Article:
Redesigned surroundings of the main railway station more pedestrian/biker friendly, credits Niilo Tenkanen/ Urban Finland
September 3, 2018
#citizenengagement    #urbanplanning   #governance

Urban Revival: How Public Acceptance of Urban Planning Has Been Shifting Over The Past Decades

A talk with Juhana Rantavuori

Are smart cities “smart”? Maybe our cities are rather “social” than “smart”. What do you think?

Juhana Rantavuori is a member of Urban Helsinki Collective, and one of the administrators of Lisää kaupunkia Helsinkiin Facebook group that gathers more than seventeen thousand followers who are invested in the future of their city. Lisää kaupunkia can be regarded as a movement, since it has given a start to numerous similarly named splinter groups, i.e. for Espoo, Tampere, Vantaa and many other Finnish cities and administrative divisions. Same goes for Twitter where you can find dozens of different accounts dedicated to urban issues, neighborhoods and cities (globally).

City developers and urban designers turn to Social Media as a source to receive some insights and sense general sentiments. Nevertheless, this approach for them will cost accuracy and details. They will miss hard facts and statistics to base their urban planning decision-making upon. Juhana, having been an insider for many years and an active advocate for urban initiatives and change, shared with CHAOS architects that during the past decade, there was a major shift in people’s mindset and city’s strategy. “There is a definite line between old and new way of planning”, says Juhana. He listed three current trends that did not exist before:

Trend 1: Prioritising pedestrians
Cities are now  trying to secure pedestrian priority areas.. “Two-three decades ago, when there was a boom of private cars, it was unimaginable that such a shift would happen and there would be a rise of public transportation and lines expansion. Now, a car-centered planning gets resistance.” There are new emerging concepts like car and bike sharing, or boulevardization that are happening in Helsinki. Similar practices can be seen worldwide.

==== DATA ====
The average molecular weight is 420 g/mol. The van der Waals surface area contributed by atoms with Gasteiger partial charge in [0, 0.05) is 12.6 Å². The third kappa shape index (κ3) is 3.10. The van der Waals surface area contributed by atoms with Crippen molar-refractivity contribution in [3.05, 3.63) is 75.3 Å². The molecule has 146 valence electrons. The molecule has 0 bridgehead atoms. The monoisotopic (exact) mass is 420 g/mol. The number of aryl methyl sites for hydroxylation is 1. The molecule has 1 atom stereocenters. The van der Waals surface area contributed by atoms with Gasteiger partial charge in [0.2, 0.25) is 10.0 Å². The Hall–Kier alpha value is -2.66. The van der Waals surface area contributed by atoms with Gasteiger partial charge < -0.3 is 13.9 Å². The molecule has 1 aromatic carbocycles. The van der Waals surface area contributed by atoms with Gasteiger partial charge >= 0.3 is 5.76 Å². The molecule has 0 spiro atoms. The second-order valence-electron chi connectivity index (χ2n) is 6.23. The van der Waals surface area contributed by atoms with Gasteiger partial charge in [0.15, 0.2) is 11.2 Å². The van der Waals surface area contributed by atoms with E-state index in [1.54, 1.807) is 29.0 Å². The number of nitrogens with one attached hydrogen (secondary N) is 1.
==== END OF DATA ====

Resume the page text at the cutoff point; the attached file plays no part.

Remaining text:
Some examples: Embarcadero Freeway San Francisco (USA),  Cheonggyecheon Seoul (South Korea)

Trend 2: Densification
Densification is set to become a bigger and bigger trend globally. Increasing density of people residing in an urban area means “less suburban outlooks” and an increasing demand for services. This, along with an increasingly competitive market, puts pressure on city developers to search for new and creative planning solutions. One of the new approaches is to handle a project as a placemaking project: the balance between public realm and street level activation.

Trend 3: Infrastructure
Infrastructure, in this sense, is derivative of densification. “Life happens between the buildings”, says Juhana, “construction companies do not market just a place or building anymore, they market the whole area.” Building an infrastructure: services, facilities, recreational and business hubs means cooperation of all stakeholders to build it. Mixed use development of areas contributes to creating lively and vibrant street environments.

When it comes to citizen engagement, Juhana’s main concern is that as of today citizens are not invited to be involved in the urban planning process early enough.

“People should be approached at the initial stage. Generate a discussion, set up a time frame for crowdsourcing, plan multiple alternatives based on results and give people the right to choose one. There will never be objectively the best option in urban planning, but at the end of the day, you will be able to deliver an option that will satisfy the needs and priorities of an end user.

Juhana highlights, that this might be a reason why current city planning is missing customisation to fully meet specific demands of different areas. In city planning practices, architects, urban planners and other professionals should be using soft data on demographics and citizen engagement to gain insight into  people’s mental maps, their sentiments, and emotions tied to different places. It also helps to grasp spatial patterns of citizens, or to learn about urban segregation and categories of people to whom urban designs can be tailored.

To achieve this, the last missing ingredient is the right smart city tool that is able to provide such information and metrics for city developers. As it shows our cities are already social and the next logical step is to become fully smart.

To learn more about Juhana Rantavuori:
On the 7th of September, between 13:30-15:30, Juhana will hold a talk “Oppiminen ja yhteiskunnalliset liikkeet kaupungeissa” during Finnish Housing Fair - City Living in Jätkäsaari

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